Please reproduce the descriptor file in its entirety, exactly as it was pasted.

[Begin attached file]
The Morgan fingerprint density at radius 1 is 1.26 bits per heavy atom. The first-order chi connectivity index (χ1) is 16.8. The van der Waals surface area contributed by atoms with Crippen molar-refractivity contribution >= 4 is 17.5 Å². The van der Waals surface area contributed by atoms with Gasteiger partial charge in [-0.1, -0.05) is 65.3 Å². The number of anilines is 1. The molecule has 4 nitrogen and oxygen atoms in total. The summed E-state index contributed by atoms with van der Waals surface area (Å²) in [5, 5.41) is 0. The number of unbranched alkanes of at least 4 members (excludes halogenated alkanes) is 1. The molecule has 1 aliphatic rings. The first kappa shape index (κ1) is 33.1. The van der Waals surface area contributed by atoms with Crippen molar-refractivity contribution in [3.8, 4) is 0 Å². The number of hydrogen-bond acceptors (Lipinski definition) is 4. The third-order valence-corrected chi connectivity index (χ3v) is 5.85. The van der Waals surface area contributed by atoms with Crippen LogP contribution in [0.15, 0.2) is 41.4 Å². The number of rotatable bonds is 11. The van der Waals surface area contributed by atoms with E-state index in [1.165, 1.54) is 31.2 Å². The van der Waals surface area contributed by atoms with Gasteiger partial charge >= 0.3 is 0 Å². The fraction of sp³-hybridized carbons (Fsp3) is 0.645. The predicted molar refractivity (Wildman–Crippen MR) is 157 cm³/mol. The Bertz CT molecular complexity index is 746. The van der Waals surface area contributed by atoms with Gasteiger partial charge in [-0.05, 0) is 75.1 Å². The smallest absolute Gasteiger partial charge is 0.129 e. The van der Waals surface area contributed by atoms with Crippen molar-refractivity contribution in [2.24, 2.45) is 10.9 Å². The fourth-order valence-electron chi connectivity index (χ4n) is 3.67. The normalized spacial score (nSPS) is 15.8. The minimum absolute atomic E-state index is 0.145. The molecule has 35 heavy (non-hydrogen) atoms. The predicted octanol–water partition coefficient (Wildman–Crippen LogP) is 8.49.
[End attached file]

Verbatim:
The Morgan fingerprint density at radius 1 is 1.26 bits per heavy atom. The first-order chi connectivity index (χ1) is 16.8. The van der Waals surface area contributed by atoms with Crippen molar-refractivity contribution >= 4 is 17.5 Å². The van der Waals surface area contributed by atoms with Gasteiger partial charge in [-0.1, -0.05) is 65.3 Å². The number of anilines is 1. The molecule has 4 nitrogen and oxygen atoms in total. The summed E-state index contributed by atoms with van der Waals surface area (Å²) in [5, 5.41) is 0. The number of unbranched alkanes of at least 4 members (excludes halogenated alkanes) is 1. The molecule has 1 aliphatic rings. The first kappa shape index (κ1) is 33.1. The van der Waals surface area contributed by atoms with Crippen molar-refractivity contribution in [3.8, 4) is 0 Å². The number of hydrogen-bond acceptors (Lipinski definition) is 4. The third-order valence-corrected chi connectivity index (χ3v) is 5.85. The van der Waals surface area contributed by atoms with Crippen LogP contribution in [0.15, 0.2) is 41.4 Å². The number of rotatable bonds is 11. The van der Waals surface area contributed by atoms with E-state index in [1.165, 1.54) is 31.2 Å². The van der Waals surface area contributed by atoms with Gasteiger partial charge >= 0.3 is 0 Å². The fraction of sp³-hybridized carbons (Fsp3) is 0.645. The predicted molar refractivity (Wildman–Crippen MR) is 157 cm³/mol. The Bertz CT molecular complexity index is 746. The van der Waals surface area contributed by atoms with Gasteiger partial charge in [-0.05, 0) is 75.1 Å². The smallest absolute Gasteiger partial charge is 0.129 e. The van der Waals surface area contributed by atoms with Crippen molar-refractivity contribution in [2.24, 2.45) is 10.9 Å². The fourth-order valence-electron chi connectivity index (χ4n) is 3.67. The normalized spacial score (nSPS) is 15.8. The minimum absolute atomic E-state index is 0.145. The molecule has 35 heavy (non-hydrogen) atoms. The predicted octanol–water partition coefficient (Wildman–Crippen LogP) is 8.49.